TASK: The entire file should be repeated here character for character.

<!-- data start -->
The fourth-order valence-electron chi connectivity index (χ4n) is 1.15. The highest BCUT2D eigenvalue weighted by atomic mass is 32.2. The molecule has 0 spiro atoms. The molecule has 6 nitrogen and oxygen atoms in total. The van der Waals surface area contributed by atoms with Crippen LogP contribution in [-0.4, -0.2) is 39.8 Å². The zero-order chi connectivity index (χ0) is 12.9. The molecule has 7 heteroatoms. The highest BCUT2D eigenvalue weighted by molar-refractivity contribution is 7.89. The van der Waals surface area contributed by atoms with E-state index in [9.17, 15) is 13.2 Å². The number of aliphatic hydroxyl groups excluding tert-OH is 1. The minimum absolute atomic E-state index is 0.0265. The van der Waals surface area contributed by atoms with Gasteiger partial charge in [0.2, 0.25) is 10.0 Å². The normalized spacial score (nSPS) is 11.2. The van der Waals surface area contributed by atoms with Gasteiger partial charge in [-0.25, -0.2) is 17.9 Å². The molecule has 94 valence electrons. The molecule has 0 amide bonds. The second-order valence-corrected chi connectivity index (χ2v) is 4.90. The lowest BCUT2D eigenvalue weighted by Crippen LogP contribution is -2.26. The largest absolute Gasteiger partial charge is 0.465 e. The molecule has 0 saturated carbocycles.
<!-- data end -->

The fourth-order valence-electron chi connectivity index (χ4n) is 1.15. The highest BCUT2D eigenvalue weighted by atomic mass is 32.2. The molecule has 0 spiro atoms. The molecule has 6 nitrogen and oxygen atoms in total. The van der Waals surface area contributed by atoms with Crippen LogP contribution in [-0.4, -0.2) is 39.8 Å². The zero-order chi connectivity index (χ0) is 12.9. The molecule has 7 heteroatoms. The highest BCUT2D eigenvalue weighted by molar-refractivity contribution is 7.89. The van der Waals surface area contributed by atoms with E-state index in [9.17, 15) is 13.2 Å². The number of aliphatic hydroxyl groups excluding tert-OH is 1. The minimum absolute atomic E-state index is 0.0265. The van der Waals surface area contributed by atoms with Gasteiger partial charge in [0.2, 0.25) is 10.0 Å². The normalized spacial score (nSPS) is 11.2. The van der Waals surface area contributed by atoms with Gasteiger partial charge in [-0.25, -0.2) is 17.9 Å². The molecule has 94 valence electrons. The molecule has 0 amide bonds. The second-order valence-corrected chi connectivity index (χ2v) is 4.90. The lowest BCUT2D eigenvalue weighted by Crippen LogP contribution is -2.26. The largest absolute Gasteiger partial charge is 0.465 e. The molecule has 0 saturated carbocycles.